But to get back to my original point– Rachel, you make the world a better place and I want to read everything you write forever.

    • Thumb up 5

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      Holy shit this is exactly how I feel and my god it is good to know I’m not alone. (Although tbh I’m wondering if I’m monogamous but it’s all theoretical since my partner most definitely is and I love him and want to be with him) But just yes yes yes – I’d only just figured out how MUCH I liked girls when we started dating, I mostly like girls (to the extent where I think he is the only guy I can see myself dating like ever, if we broke up it would be girls) and I wish I could date girls because *flails* girls are so important to me but my partner is so important to me and argh sorry, word vomited on your post but I just am so excited to see someone in the same position and I’ve been thinking it and keeping it inside for so long and it’s so good to not be alone.

  8. Thumb up 9

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    I was in a similar situation – in a long-term relationship with a lovely straight, cis guy, thinking I could be content being a “non-practicing bisexual”. Over time I grew more and more restless, lonely, emotionally and sexually frustrated, and realized that in order to really be myself I must explore my attraction to women. The guy wasn’t into non-monogamy, so that was it, I ended the relationship to come out of the closet.

    My only regret is that I didn’t do it earlier. These days I identify as a queer dyke, and now I realize that my feelings for men were mostly quite tame and platonic. The experience of coming out and being honest to myself for the first time was world-shifting (even in the early stages, before I had the courage to actually date women). Frank Ocean sums up the experience beautifully:

    “It was like all the frequency just clicked to a change in my head. All the receptors were now receiving a different signal, and I was happy. I hadn’t been happy in so long. I’ve been sad again since, but it’s a totally different take on sad. There’s just some magic in truth and honesty and openness.”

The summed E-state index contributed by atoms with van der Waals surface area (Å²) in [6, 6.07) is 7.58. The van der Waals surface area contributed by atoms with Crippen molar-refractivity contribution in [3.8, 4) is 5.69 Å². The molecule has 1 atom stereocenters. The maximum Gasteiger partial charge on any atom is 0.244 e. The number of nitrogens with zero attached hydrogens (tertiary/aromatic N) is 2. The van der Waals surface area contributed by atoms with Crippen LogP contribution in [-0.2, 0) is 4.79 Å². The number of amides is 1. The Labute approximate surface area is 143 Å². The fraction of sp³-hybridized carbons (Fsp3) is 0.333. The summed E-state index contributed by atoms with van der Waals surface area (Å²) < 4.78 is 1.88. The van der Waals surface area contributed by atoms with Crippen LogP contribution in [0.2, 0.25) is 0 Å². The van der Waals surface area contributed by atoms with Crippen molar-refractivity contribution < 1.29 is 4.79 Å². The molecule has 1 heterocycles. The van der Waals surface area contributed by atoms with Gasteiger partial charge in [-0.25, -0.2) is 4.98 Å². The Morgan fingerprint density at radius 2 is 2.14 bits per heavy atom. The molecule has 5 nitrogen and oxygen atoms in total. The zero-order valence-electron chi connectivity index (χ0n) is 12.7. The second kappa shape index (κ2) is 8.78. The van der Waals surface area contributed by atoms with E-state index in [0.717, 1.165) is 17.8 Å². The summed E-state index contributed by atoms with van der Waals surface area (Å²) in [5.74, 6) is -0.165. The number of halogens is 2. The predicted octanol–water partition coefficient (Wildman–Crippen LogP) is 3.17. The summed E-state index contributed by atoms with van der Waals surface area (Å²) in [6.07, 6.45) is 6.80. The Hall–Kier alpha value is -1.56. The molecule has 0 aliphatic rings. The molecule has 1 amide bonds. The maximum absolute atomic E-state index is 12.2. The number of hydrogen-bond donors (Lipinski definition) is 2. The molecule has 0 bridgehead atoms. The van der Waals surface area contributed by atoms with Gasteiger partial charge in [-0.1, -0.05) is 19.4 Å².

We didn’t have children, which of course made the whole thing a lot easier. But concerning the writer’s concerns about breaking up her family: My own parents have been unhappy and depressed together as long as I remember. It made my childhood terrible&traumatic, and I am mad at them for not breaking up when I was little. They are still together, and their continuing unhappiness still has a huge effect on my well-being. If you can figure out a way to stay together with your husband AND lead a happy and fulfilling life, that’s wonderful! But PLEASE don’t stay together “for the sake of the children”. Every child deserves a happy home and happy parents.

  9. Thumb up 9

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    I’m so happy to read this advice/life experience and question on Autostraddle. This summer I broke up with my loving relationship of 7 years with a cis man after FINALLY coming to terms with my sexuality and meeting a special lady. The man and I had an open relationship partly in able so I could explore my sexuality. It took two years before I found someone that pulled me out (!!) into the lez world. Thank god. It was also a long time coming. I’d been trying and failing, and just not ready to come to terms that I really just wanted to be with women. I came out this summer to all my friends. It was a major life change. I’m still changing and adjusting to my new life. But really excited for the future.

    I’d been struggling to find stories I could relate, even on Autostraddle. I’m a late bloomer at 34 and coming out. I suspect there are a lot more of us out there. Let’s talk more. Thanks Rachel!

    • Thumb up 3

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      Your story and mine are so, SO similar. We could be twins. Hello.

      I still have epic mixed feelings about breaking up with my matey, especially now that I am out of a very tumultuous and public relationship. My matey was super sane in comparison! I still love him to death, and consider him my platonic life partner, and the other day I was hinting at him about whether he still wanted to get married because my family’s already putting pressure on me (last girl standing).

      And just…I feel like following my sex drive just got me into disaster, it led to disaster in other situations too, why can’t I just shut off that part of myself and be happy with what I had? Everything else was fine, just the lack of sexual attraction for straight cis men…like my matey. I could have made it work. Maybe.

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        I used to think that you can either have a passionate relationship or an easy one and these two can’t coexist. (And that there are two kinds of people – ones you want to take to meet your parents and ones you want to take to bed. In retrospect, this does remind me of the virgin/whore dichotomy…) You’ve had your heart broken but please take this from an internet stranger: loving, stable AND ridiculously attractive people do exist. Take care.